Sure, a lot of people wouldn't mind a tablet that can take over more laptop duties. Everyone like convenience. But the stats imply that such functionality isn't a determining factor-- at least not to the extent that things like UI and mobile app selection are. A subset of people want the purposeful ergonomics of a Windows 8 hybrid, which is why I think commercial sales of Windows 8 will be okay. But many consumers and BYOD users seem just as happy to throw a Logitech keyboard on an iPad. It's not that Microsoft is wrong about keyboards being useful; it's that keyboards can't make up for what people don't like about Windows 8.
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The subtext is that one of Windows 8's primary means of differentiation isn't all that important to a large chunk of potential tablet users. In many of the ways that Win 8 tablets overlap with iOS and Android tablets, iOS and Android do things as well or better, at least from the standpoint of general users. When Windows 8 offers something unique, it appeals to only a subset of buyers. Even though Forrester's study made no judgements about operating systems, studies like this add nuance to what's gone wrong with Windows 8, and what Microsoft can focus on fixing as it rolls out Windows 8.1, its new Surface devices, etc.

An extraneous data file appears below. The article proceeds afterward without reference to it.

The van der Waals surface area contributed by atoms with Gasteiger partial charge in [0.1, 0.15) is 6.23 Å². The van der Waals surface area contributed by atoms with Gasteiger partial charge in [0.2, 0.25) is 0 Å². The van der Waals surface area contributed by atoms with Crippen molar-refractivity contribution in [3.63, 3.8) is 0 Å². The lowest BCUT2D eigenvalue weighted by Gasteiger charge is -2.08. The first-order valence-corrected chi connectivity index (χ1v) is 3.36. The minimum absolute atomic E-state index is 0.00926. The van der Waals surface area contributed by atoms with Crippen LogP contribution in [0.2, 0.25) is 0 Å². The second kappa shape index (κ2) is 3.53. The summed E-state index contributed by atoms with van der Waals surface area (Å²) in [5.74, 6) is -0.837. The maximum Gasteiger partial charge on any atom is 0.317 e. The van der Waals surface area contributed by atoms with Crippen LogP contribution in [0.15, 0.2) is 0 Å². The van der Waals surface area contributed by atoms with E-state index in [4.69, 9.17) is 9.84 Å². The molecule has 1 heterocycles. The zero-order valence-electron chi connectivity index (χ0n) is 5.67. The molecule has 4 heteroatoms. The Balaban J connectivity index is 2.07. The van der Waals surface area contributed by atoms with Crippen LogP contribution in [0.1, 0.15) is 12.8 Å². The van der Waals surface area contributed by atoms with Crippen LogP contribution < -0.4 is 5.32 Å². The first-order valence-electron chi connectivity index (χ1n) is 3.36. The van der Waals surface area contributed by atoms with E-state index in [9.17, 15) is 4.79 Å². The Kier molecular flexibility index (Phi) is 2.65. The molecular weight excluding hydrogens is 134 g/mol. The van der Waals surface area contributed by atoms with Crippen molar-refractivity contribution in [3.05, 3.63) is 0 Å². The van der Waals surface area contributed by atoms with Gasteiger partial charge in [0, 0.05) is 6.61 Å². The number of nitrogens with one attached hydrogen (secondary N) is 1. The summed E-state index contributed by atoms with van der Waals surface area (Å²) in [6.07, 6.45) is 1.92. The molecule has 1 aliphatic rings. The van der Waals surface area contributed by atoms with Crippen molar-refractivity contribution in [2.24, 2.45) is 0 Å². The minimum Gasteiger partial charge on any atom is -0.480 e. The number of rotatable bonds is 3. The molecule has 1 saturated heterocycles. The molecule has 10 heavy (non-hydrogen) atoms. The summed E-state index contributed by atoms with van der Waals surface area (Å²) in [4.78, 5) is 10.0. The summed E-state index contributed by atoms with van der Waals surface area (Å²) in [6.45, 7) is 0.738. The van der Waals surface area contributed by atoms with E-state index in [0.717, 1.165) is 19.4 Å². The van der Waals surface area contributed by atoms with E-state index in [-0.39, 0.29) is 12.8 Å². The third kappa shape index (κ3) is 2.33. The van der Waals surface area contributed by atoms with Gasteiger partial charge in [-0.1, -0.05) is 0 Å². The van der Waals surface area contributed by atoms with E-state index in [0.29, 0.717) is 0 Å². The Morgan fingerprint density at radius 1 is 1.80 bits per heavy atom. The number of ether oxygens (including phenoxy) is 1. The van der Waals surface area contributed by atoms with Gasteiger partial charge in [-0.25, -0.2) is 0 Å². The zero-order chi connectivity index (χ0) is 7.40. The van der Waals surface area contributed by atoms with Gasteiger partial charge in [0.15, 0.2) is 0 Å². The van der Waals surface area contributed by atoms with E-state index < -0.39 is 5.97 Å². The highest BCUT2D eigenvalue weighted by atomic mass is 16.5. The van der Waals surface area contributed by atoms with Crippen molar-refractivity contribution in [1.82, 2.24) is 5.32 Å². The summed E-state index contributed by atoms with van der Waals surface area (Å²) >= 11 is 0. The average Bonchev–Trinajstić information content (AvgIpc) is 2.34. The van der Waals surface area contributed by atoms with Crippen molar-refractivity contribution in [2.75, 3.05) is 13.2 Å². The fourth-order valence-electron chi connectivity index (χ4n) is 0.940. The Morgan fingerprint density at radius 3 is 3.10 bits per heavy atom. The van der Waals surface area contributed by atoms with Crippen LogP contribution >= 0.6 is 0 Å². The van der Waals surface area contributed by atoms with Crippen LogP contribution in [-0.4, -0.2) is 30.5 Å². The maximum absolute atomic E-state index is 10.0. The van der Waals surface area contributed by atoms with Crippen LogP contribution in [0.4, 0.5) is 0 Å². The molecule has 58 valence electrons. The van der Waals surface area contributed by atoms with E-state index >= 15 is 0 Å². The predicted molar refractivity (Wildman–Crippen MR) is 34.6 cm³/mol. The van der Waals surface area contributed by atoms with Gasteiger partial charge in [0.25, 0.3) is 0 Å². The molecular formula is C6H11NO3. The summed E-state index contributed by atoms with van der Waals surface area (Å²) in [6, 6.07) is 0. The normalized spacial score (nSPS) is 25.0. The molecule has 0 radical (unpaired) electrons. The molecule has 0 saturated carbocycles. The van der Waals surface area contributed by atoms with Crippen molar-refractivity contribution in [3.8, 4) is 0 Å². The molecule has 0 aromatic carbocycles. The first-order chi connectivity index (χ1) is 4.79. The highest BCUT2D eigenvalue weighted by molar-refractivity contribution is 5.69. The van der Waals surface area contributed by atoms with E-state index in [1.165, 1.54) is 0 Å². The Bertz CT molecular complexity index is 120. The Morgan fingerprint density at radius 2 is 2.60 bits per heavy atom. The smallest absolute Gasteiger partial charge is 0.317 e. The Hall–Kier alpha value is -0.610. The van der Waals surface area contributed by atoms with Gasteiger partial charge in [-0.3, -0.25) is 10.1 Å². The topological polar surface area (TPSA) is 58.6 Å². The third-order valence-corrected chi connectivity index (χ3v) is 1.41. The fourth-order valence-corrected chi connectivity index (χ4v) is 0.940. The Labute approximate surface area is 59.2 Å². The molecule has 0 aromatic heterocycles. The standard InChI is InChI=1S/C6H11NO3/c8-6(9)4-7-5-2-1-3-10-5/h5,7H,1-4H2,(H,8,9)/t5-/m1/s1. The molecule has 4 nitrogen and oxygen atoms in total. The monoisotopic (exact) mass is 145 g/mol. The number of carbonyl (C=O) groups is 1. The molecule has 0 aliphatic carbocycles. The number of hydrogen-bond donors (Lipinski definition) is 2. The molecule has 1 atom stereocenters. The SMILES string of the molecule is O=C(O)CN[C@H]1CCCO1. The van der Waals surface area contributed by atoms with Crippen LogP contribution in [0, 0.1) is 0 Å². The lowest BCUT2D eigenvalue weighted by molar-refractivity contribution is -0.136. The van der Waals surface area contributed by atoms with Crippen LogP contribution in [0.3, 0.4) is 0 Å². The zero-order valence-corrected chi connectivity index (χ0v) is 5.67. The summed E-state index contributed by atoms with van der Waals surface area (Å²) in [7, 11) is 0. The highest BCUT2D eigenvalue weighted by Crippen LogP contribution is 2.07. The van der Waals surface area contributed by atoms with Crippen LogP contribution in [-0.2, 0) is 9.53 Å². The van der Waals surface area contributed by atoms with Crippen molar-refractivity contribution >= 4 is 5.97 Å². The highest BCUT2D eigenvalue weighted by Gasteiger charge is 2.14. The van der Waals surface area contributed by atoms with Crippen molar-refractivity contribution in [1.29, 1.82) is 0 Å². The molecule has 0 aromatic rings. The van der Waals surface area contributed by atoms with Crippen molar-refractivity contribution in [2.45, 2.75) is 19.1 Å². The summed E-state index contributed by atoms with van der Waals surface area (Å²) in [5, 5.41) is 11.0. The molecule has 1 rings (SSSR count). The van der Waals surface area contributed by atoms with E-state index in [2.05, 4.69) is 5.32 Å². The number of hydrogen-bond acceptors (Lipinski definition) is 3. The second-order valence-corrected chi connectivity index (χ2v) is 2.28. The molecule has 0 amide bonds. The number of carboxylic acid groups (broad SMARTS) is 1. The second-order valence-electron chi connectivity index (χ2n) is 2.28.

ANON1250703092871
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ANON1250703092871,
User Rank: Apprentice
8/19/2013 | 6:22:11 PM
re: Windows 8 Won't Be Saved By Keyboards
I don't think that's the question at all. When is someone going to come out with the touch screen keyboard. Why not, w2here's my 3D printer.B^]
wht
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wht,
User Rank: Strategist
8/19/2013 | 6:57:56 PM
re: Windows 8 Won't Be Saved By Keyboards
Have you taken 10 minutes to view a tutorial, read a help screen, etc. All the basic answers are there. In that amount of time you will discover about 20 things that will help you, in less than 10 minutes. You wasted more than that time posting your reply and in figuring out how to swipe left to right (or just touch the Windows key). Use a little initiative and common sense and READ THE MANUAL FIRST. Windows 8 is very easy to use, touch or non-touch. I am a senior citizen and it was no problem for me to figure it out.
wht
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wht,
User Rank: Strategist
8/19/2013 | 7:01:25 PM
re: Windows 8 Won't Be Saved By Keyboards